It is known that the set of ultrafilters on, say, the natural numbers $\mathbb{N}$, can naturally be endowed with the structure of a compact topological left semigroup (which fails to be anything nicer in quite a spectacular fashion, e.g. it is badly uncommutative and right-discontinuous).

An very nice class of ultrafilters are the idempotent ones, i.e. such that $p + p = p$. That they exist is already non-trivial (Ellis theorem) and useful (an extremely elegant proof of Hindman's theorem). Since the situation is non-commutative, it cannot be hoped that if $p$ and $q$ are idempotent, then $p+q$ is again idempotent. However, there are a number of properties that are (1) interesting (in my humble opinion), (2) true of idempotents (3) preserved under sums.

Hence, the following question feels natural: How large is the family of ultrafilters generated by the idempotents by taking sums? What if you allow limits as well? Is it in any significant way larger than the idempotents themselves? What if instead of idempotents, one looks at other special ultrafilters?

Edit: Given that the question got a few upvotes, but no answers, I thought I should mention what I know about the problem.

A first motivation, and a partial (negative) result is the following. Suppose $f : \mathbb{N} \to \mathbb{N}$ is a map. For $\alpha \in \mathbb{T} = \mathbb{R}/\mathbb{Z}$, we can consider the sequence $(f(n)\alpha)_{n\in \mathbb{N}}$. For any ultrafilter $p$ there is then a well defined notion of the generalised limit (with respect to this ultrafilter) given by the rule that: $p\!-\!\lim_n f(n) \alpha = \gamma$ if and only if for any open neighbourhood $U \subset \mathbb{T}$ of $\gamma$ we have $\{ n \ : \ f(n) \alpha \in U \} \in p$ (so, $f(n) \alpha$ is close to $\gamma$ for $p$-many $n$).

It turns out that if $p$ is an idempotent and $f$ is a polynomial with $f(0) = 0$, then $p\!-\!\lim_n f(n) \alpha = 0$. (It is closely related to the other question asked here). However, this is not quite the end of the story. It is true that $$(p+q)\!-\!\lim_k f(k) \alpha = p\!-\!\lim_n q\!-\!\lim_m f(n+m) \alpha$$ which can be used to conclude that if the claim holds for two ultrafilters $p,q$, then it also holds for their sum. What is even more, the map $p \mapsto p\!-\!\lim_n f(n) \alpha$ is continuous. The bottom line is that the mentioned fact can be generalised from the idempotents to everything one can generate by taking sums and closures. There are the following two consequences. On one hand, if we knew something about how large is the closed sub-semigroup generated by the idempotents, there would be a result that would follow immediately. On the other hand, this shows that we surely can't generate everything, because there are ultrafilters $p$ with $p\!-\!\lim_n \alpha n \neq 0$ for any fixed $\alpha$.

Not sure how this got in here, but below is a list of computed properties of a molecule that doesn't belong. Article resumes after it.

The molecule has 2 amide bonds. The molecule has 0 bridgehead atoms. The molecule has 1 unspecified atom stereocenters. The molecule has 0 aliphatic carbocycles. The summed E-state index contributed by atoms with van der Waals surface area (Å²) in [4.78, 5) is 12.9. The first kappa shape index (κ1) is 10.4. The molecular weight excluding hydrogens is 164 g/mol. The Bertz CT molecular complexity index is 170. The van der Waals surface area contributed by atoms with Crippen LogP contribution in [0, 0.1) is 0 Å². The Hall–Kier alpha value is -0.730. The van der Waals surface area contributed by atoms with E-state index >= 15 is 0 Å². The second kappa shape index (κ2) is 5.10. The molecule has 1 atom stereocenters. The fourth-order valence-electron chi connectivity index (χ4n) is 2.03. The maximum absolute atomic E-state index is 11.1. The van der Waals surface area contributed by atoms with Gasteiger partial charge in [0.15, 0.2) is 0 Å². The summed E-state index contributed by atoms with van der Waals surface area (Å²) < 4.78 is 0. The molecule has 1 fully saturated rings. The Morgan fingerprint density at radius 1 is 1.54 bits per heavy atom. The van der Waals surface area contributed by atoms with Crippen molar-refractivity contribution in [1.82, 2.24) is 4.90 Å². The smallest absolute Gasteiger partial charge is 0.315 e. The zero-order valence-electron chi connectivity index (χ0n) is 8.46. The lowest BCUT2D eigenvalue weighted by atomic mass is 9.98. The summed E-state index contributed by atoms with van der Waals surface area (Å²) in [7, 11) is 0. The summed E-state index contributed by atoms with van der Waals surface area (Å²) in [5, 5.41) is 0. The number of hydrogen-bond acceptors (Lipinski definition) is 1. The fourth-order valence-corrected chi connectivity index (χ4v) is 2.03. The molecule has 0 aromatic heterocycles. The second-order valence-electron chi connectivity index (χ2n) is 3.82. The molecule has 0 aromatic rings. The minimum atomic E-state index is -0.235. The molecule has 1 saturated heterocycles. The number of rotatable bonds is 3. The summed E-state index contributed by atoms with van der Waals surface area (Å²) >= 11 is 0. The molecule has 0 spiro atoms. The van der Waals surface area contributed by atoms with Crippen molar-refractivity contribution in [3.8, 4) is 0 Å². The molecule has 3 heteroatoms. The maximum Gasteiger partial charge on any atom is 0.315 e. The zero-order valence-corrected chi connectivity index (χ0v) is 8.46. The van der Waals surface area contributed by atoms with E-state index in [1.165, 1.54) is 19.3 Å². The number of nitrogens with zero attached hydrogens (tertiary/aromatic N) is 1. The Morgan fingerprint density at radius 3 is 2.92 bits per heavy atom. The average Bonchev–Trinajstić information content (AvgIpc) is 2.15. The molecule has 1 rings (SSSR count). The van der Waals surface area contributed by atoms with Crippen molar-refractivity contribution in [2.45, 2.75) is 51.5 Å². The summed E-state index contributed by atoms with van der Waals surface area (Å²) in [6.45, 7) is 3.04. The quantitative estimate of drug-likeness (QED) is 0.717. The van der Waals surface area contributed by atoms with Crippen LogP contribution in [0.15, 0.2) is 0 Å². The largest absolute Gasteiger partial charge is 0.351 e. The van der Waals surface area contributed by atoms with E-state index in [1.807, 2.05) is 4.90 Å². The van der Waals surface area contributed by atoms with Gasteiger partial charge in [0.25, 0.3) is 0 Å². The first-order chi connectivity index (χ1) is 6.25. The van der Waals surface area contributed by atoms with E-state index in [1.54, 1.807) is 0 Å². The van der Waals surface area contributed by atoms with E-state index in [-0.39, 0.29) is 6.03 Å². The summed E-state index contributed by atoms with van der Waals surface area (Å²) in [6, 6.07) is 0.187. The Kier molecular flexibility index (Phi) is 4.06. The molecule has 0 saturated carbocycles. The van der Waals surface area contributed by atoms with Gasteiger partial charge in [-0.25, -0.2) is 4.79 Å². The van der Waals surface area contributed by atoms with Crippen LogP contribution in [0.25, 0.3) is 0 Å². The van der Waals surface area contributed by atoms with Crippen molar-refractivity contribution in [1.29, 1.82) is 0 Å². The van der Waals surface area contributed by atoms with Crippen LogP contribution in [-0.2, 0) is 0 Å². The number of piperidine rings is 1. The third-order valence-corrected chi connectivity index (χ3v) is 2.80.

I would be grateful for any of the following:

  • another reason why the idempotents don't generate all ultrafilters.

  • any description of how much is it that the idempotents generate.

  • answer to whether there exist ultrafilters for which it holds that $p\!-\!\lim_n f(n) \alpha = 0$ under the assumptions above, but $p$ is not generated by the idempotents.

Edit: It turns out that the ultrafilters generated by the idempotents (allowing sums and limits) are still rather small fraction of the full space. In particular, if $A$ is the set of all such ultrafilters, then it takes at least $2^{\mathfrak{c}} = \# \beta \mathbb{Z}$ translates of $A$ (i.e. sets like $A+p$, $p+A$, or even $p+A+q$...). The argument is not difficult, but I am not sure if it makes sense to present it here.

Edit: This has been cross-posted to MathOverflow.

  • $\begingroup$ For my edification alone, I'd love to see a link describing how to make the ultrafilters a compact topological left semigroup. :) $\endgroup$ – Thomas Andrews Mar 29 '13 at 20:56
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    $\begingroup$ @Thomas: Compactness is easy: this is just $\beta\Bbb N$, the Čech-Stone compactification of $\Bbb N$. The operation is described very nicely about two-thirds of the way down this page. You might also be interested in this question and my answer. $\endgroup$ – Brian M. Scott Mar 29 '13 at 21:13
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    $\begingroup$ @ThomasAndrews: a good place to look is Vitaly Bergelson's "Ultrafilters, IP sets, Dynamics, and Combinatorial Number Theory" available at his personal page (as well as plenty of other excellent papers): math.osu.edu/~bergelson.1 $\endgroup$ – Jakub Konieczny Mar 29 '13 at 22:36
  • $\begingroup$ Thanks Brian and Feanor! Love this sort of thing. $\endgroup$ – Thomas Andrews Mar 29 '13 at 22:38
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    $\begingroup$ @MartinSleziak - Thanks for the advice! I'll make sure to follow it if I cross-post again. (In my defence, I was still young and naive at the time I posted this one). $\endgroup$ – Jakub Konieczny Sep 10 '16 at 19:35

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